Bruce Albert Bracken, Ph.D.

Tests Developed:
Bracken Basic Concepts Scale
Assessment of Interpersonal Relations
Multidimensional Concept Scale
Universal Nonverbal Intelligence Test (with R. S. McCallum)

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Affiliation: Professor and Director, Child and Family Studies, University of Memphis
Born: November 5, 1949; Flint, Michigan
Education: B.S., College of Charleston; M.A. and Ph.D., University of Georgia


There are two individuals who influenced my interest in psychoeducational assessment and test construction, E. Paul Torrance and Alan S. Kaufman. Dr. Kaufman was my major professor, and Dr. Torrance was the Chairman of the Educational Psychology Department at the University of Georgia. Alan had come to the University of Georgia as an assistant professor from The Psychological Corporation, where he had been the project director of the Wechsler Intelligence Scale for Children-Revised (WISC-R; Wechsler, 1974) and McCarthy Scales of Children’s Abilities (McCarthy, 1972). Paul Torrance is internationally recognized for his work in creativity and for his widely translated and universally used scale, the Torrance Test of Creative Thinking (Torrance, 1966).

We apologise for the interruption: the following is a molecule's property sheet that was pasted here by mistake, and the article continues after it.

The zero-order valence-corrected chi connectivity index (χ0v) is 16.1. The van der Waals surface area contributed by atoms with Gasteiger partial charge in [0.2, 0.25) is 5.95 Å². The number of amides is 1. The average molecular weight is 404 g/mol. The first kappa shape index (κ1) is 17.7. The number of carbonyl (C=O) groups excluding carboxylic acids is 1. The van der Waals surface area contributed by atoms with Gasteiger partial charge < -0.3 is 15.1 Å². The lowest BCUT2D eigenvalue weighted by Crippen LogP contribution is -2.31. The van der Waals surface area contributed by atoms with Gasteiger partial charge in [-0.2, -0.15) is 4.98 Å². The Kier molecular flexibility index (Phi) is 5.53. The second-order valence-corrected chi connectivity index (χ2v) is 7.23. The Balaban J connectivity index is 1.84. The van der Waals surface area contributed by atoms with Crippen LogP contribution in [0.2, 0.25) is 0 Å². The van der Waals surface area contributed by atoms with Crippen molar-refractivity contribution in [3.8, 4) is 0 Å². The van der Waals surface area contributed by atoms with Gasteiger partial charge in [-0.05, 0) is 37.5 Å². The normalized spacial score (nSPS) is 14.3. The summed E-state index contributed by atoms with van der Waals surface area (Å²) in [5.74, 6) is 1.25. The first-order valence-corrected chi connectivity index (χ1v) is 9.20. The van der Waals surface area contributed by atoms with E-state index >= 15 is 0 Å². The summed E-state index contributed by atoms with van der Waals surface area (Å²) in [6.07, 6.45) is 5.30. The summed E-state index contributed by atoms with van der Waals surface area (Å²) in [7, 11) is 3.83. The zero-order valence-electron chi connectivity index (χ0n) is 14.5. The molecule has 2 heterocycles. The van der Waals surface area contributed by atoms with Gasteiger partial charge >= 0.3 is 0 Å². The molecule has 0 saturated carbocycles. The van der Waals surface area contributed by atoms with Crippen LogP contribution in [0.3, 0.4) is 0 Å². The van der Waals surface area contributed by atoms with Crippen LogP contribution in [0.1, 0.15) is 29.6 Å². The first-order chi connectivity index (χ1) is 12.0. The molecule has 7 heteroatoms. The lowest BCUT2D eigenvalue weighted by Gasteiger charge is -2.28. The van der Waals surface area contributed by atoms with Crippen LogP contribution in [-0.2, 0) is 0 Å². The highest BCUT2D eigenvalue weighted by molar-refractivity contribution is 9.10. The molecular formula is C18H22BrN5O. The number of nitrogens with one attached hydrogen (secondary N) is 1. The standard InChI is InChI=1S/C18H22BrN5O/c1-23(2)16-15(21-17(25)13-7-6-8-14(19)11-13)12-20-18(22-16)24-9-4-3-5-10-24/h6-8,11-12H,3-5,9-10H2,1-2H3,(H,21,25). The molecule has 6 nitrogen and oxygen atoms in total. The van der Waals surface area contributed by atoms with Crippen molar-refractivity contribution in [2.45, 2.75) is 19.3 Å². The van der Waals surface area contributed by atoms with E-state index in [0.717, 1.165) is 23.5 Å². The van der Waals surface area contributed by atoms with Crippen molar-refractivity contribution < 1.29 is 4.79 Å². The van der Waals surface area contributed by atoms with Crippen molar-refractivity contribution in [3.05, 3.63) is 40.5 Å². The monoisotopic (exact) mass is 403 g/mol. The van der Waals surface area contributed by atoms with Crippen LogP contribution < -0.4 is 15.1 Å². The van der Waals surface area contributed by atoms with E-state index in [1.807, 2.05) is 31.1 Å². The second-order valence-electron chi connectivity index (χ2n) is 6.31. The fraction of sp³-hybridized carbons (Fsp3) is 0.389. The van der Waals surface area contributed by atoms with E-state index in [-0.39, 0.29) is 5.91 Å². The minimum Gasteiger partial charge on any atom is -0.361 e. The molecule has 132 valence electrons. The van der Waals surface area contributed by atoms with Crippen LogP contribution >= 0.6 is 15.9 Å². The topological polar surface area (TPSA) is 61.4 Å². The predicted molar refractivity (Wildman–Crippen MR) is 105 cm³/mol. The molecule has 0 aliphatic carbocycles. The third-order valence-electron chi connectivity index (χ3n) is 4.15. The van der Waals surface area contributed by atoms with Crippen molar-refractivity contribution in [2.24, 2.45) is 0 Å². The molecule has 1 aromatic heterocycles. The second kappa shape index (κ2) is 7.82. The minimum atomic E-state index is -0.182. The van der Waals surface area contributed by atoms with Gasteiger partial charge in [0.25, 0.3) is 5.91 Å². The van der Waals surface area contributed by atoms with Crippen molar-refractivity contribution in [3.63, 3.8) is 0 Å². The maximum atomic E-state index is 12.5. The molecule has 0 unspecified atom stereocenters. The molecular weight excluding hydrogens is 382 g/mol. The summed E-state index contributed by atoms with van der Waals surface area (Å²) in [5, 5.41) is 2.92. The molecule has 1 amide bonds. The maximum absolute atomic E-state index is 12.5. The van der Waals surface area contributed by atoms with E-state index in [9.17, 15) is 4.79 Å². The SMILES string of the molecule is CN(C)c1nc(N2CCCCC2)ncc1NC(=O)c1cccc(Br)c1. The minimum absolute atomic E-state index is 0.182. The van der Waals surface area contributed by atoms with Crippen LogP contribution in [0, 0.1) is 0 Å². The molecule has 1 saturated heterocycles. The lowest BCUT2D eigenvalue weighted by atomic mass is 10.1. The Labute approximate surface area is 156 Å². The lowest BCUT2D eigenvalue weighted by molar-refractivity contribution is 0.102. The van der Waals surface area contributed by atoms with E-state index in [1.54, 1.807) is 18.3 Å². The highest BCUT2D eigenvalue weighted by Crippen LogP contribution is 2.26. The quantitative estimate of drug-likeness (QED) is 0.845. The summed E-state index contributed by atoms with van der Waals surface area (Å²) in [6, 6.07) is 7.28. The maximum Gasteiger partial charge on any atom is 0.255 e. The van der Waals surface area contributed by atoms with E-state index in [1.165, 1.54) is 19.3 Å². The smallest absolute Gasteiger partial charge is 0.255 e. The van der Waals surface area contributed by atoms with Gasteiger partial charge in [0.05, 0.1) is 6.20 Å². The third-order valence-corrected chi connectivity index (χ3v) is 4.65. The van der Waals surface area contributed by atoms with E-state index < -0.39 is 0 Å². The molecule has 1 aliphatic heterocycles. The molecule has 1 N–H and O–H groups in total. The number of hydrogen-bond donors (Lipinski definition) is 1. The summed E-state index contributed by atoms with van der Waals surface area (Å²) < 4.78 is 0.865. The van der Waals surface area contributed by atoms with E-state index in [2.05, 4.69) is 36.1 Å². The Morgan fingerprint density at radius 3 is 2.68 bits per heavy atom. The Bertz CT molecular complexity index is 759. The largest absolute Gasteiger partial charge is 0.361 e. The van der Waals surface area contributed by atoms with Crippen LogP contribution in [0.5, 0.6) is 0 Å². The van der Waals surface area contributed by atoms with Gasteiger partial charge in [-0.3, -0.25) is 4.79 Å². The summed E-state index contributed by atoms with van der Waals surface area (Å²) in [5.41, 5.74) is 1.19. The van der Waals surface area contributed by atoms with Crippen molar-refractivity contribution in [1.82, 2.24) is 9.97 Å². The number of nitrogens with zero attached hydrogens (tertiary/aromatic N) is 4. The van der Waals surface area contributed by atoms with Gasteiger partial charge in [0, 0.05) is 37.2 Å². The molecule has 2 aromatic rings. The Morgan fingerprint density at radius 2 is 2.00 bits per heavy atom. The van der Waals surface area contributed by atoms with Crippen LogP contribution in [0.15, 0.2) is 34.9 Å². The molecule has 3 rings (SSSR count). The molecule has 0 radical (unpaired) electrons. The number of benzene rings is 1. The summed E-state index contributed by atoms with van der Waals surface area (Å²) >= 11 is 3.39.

I had the honor of serving as Alan’s graduate assistant in his intellectual assessment and preschool assessment classes, and he supervised my master’s and doctoral theses. In addition, he and his wife, Nadeen, invited me, among others, to participate in the development of the Kaufman Assessment Battery for Children (K-ABC; Kaufman & Kaufman, 1983). The K-ABC was my first nonacademic experience with test development, and it heightened my interest in intelligence as an important psychological construct.

Paul Torrance fostered my interest in developing new and unique ways to solve problems or develop products through creative thinking. Creativity is a somewhat amorphous construct, but creative thinking is essential for producing solutions to the complex,


modern-day problems that we currently face.

As a result of my interactions with Alan and Paul, I developed a career interest in psychological construct refinement, measurement, test development, and creative problem solving. After graduating from the University of Georgia, I immediately began three assessment-related projects, in addition to pursuing empirical research. The first projects, the Bracken Basic Concepts Scale (BBCS; Bracken, 1984; BBCS-R, in press) and the co-edited book, Psychoeducational Assessment of Preschool Children (Paget & Bracken, 1982; Bracken, 1991), established my interests in early childhood assessment and test construction. The third project, which was a collaborative effort with R. Steve McCallum, was our founding of the Journal of Psychoeducational Assessment. JPA published its first volume in 1983 and has continued to publish on a quarterly basis since.